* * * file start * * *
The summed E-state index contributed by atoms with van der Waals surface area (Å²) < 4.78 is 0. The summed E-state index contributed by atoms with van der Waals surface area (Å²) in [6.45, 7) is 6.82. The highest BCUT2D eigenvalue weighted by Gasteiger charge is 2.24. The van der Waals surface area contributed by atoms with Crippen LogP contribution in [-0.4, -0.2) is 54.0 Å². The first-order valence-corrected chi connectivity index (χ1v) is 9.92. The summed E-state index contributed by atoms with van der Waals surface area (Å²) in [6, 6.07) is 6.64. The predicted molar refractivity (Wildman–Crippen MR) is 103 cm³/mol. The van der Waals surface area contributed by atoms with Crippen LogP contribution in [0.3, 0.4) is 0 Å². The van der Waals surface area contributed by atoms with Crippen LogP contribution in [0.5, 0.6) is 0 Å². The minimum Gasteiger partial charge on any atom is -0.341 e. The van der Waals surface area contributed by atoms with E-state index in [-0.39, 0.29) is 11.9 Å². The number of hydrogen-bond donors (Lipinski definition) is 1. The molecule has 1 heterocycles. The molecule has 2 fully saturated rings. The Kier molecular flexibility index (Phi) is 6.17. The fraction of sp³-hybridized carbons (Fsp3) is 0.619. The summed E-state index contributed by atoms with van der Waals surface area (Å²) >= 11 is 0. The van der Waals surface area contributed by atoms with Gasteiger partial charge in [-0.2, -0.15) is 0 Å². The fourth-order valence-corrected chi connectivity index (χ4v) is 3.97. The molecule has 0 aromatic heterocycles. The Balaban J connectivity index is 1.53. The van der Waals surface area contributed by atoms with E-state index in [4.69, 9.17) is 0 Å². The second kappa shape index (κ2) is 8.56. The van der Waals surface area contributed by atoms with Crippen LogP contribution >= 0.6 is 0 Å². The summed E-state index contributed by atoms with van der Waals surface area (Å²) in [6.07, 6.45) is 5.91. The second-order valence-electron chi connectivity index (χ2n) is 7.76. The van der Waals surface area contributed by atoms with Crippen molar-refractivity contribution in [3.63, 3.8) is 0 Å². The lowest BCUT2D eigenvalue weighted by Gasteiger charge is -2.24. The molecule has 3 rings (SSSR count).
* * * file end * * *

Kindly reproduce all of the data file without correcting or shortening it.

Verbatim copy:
The summed E-state index contributed by atoms with van der Waals surface area (Å²) < 4.78 is 0. The summed E-state index contributed by atoms with van der Waals surface area (Å²) in [6.45, 7) is 6.82. The highest BCUT2D eigenvalue weighted by Gasteiger charge is 2.24. The van der Waals surface area contributed by atoms with Crippen LogP contribution in [-0.4, -0.2) is 54.0 Å². The first-order valence-corrected chi connectivity index (χ1v) is 9.92. The summed E-state index contributed by atoms with van der Waals surface area (Å²) in [6, 6.07) is 6.64. The predicted molar refractivity (Wildman–Crippen MR) is 103 cm³/mol. The van der Waals surface area contributed by atoms with Crippen LogP contribution in [0.3, 0.4) is 0 Å². The van der Waals surface area contributed by atoms with Crippen LogP contribution in [0.5, 0.6) is 0 Å². The minimum Gasteiger partial charge on any atom is -0.341 e. The van der Waals surface area contributed by atoms with E-state index in [-0.39, 0.29) is 11.9 Å². The number of hydrogen-bond donors (Lipinski definition) is 1. The molecule has 1 heterocycles. The molecule has 2 fully saturated rings. The Kier molecular flexibility index (Phi) is 6.17. The fraction of sp³-hybridized carbons (Fsp3) is 0.619. The summed E-state index contributed by atoms with van der Waals surface area (Å²) >= 11 is 0. The van der Waals surface area contributed by atoms with Gasteiger partial charge in [-0.2, -0.15) is 0 Å². The fourth-order valence-corrected chi connectivity index (χ4v) is 3.97. The molecule has 0 aromatic heterocycles. The Balaban J connectivity index is 1.53. The van der Waals surface area contributed by atoms with E-state index in [4.69, 9.17) is 0 Å². The second kappa shape index (κ2) is 8.56. The van der Waals surface area contributed by atoms with Crippen LogP contribution >= 0.6 is 0 Å². The summed E-state index contributed by atoms with van der Waals surface area (Å²) in [6.07, 6.45) is 5.91. The second-order valence-electron chi connectivity index (χ2n) is 7.76. The van der Waals surface area contributed by atoms with Crippen molar-refractivity contribution in [3.63, 3.8) is 0 Å². The lowest BCUT2D eigenvalue weighted by Gasteiger charge is -2.24. The molecule has 3 rings (SSSR count).